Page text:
This Day in Music History

In 1952
Sun Records in Memphis releases its first record, “Drivin’ Slow” by Johnny London. He was a 16-year-old black saxophone player.
In 1957
12-year-old Brenda Lee debuts on the Country charts with “One Step At A Time.”
In 1958
CBS Laboratories announces a new stereophonic record that was mono compatible, playable on both mono and stereo phonographs.
In 1965
“I Can’t Explain” by the Who and “The Last Time” by the Rolling Stones both enter the U.S. top 40 chart.
In 1965
“Stop! In The Name Of Love” by the Supremes is #1 on the U.S. top 40 chart.
In 1967
The Rolling Stones are pelted with bottles, chairs and fireworks while performing in Sweden.
In 1967
The Young Rascals record “Groovin’.”
In 1967
The British music industry awards John Lennon & Paul McCartney the Ivor Novello Award for writing “Michelle.”
In 1968
Tom Jones performs on TV’s “Jonathan Winters Show.”
In 1968
1950’s Blues giant Little Willie John dies of pneumonia while in prison at age 31.
In 1971
“If” by Bread, “I Am I Said” by Neil Diamond, and “Sweet & Innocent” by Donny Osmond all enter the U.S. top 40 chart.
In 1972
Elvis Presley records hs last major hit, “Burning Love.”
In 1973
The Grateful Dead’s Jerry Garcia is stopped for speeding and LSD possession.
In 1973
Rolling Stone says Carlos Santana changed his name to Devadip, which meant “The Lamp of the Light of the Supreme.” Santana had become a disciple of Sri Chinmoy.
In 1973
Alice Cooper’s album “Billion Dollar Babies” is certified gold.
In 1975
Linda Ronstadt appears on the cover of Rolling Stone magazine.
In 1976
“Dream Weaver” by Gary Wright peaks at #2 on the U.S. top 40 chart.
In 1979
Eric Clapton marries Patti Boyd in Tucson, Arizona. She was Beatle George Harrison’s ex-wife and inspired Clapton’s song, “Layla.”
In 1982
Ronnie Lane, formerly of Small Faces, Faces and Chance, is admitted to the hospital for treatment for Multiple Sclerosis.
In 1984
Cyndi Lauper’s single “Time After Time” is released.
In 1986
Van Halen plays its first show with Sammy Hagar as lead singer.
In 1987
A South River, New Jersey, high school student is suspended for wearing a t-shirt that said “To Hell With The Devil,” promoting the Christian rock group Stryker.
In 1987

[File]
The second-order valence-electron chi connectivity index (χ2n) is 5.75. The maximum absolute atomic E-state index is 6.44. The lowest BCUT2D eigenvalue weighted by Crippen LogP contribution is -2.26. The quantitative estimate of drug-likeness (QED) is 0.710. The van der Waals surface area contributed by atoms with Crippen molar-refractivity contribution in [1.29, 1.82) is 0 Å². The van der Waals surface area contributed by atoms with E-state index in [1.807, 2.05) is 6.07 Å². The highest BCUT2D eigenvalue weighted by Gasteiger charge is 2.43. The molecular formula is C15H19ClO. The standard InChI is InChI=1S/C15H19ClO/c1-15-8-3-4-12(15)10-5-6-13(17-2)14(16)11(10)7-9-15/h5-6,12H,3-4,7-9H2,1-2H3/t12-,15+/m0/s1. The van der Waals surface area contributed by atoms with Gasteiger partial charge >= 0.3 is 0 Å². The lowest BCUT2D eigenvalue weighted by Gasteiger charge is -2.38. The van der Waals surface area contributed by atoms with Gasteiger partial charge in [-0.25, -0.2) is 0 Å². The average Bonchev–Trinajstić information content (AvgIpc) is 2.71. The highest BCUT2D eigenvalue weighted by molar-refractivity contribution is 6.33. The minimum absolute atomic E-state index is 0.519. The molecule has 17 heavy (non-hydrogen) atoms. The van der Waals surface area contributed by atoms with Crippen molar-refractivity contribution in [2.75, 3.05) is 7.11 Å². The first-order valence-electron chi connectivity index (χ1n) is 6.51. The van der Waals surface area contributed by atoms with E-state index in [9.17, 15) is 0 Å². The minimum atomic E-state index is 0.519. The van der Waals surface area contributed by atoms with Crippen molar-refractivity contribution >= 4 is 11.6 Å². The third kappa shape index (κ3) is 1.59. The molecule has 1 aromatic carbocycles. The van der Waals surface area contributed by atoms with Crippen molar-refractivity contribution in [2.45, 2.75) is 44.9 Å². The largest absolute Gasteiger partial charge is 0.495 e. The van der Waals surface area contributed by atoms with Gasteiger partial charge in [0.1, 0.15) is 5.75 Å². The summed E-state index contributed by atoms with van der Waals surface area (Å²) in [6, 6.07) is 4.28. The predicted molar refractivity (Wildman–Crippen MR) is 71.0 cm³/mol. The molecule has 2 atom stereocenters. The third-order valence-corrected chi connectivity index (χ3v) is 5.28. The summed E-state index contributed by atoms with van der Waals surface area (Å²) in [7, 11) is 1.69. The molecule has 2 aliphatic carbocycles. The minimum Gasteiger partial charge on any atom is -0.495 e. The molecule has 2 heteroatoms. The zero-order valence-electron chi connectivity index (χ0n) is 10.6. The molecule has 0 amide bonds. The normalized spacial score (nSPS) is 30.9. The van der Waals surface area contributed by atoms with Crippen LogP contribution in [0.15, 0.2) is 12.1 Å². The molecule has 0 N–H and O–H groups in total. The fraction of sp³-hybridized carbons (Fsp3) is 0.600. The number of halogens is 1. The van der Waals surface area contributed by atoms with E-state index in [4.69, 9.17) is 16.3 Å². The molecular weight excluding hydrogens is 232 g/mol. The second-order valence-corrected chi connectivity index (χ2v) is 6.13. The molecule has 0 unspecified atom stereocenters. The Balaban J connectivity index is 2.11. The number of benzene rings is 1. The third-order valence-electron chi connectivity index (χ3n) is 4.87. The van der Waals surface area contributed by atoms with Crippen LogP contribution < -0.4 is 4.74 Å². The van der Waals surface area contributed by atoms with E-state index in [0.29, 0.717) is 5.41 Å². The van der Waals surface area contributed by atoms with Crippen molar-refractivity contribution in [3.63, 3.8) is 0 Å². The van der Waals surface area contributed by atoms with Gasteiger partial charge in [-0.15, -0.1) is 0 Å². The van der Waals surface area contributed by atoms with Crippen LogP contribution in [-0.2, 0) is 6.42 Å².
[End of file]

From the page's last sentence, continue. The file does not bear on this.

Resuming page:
U2 recreates the Beatles’ famous rooftop concert while shooting the video for “Where The Streets Have No Name” in downtown Los Angeles.
In 1988
Tina Turner gave what she called her last live performance in Osaka, Japan. It included a surprise performance by Mick Jagger who sang “Honky Tonk Women” with her.
In 1989
Revolutionary Comics features an issue with Guns N’ Roses.
In 1991
Donnie Wahlberg of the New Kids on the Block is arrested in Louisville, Kentucky, on arson charges. He allegedly poured vodka on a hotel carpet and set it on fire. The singer pleaded innocent and was freed on bail.
In 1992
At a concert in Detroit, U2 orders 10,000 pizzas for the audience, but only about 100 arrived.
In 1992
Bruce Springsteen’s albums “Human Touch” and “Lucky Town” are released.
In 1992
Wynonna earns her first #1 single as a soloist with “She Is His Only Need.”
In 1992
Alabama’s “Greatest Hits Volume 2” is certified gold.
In 1995
Elton John and Tim Rice win the Best Song Oscar for “Can You Feel The Love Tonight?” from “The Lion King.”
In 1995
The Cranberries’ album “No Need To Argue” goes triple platinum.
In 1997
The Rolling Stones’ video “Rock And Roll Circus” is certified gold and platinum.
In 1998
Alice Cooper breaks ground for his sports and rock & roll-themed restaurant in Phoenix.
In 1998
The Backstreet Boys’ single “Everybody” is released.
In 1998
Van Morrison’s album “Avalon Sunset” is certified gold, while Marcy Playground’s CD “Marcy Playground” goes platinum.
In 1999
The Bee Gees wrap up their “One Night Only” tour by playing the inaugural concert at Sydney’s new Olympic Stadium.
In 2000
UK pub-rocker Ian Dury, 57, dies after a long battle with cancer.
In 2002
Lyle Lovett suffers a compound fracture to his lower right leg when he is trampled by a bull at his uncle’s farm near Houston.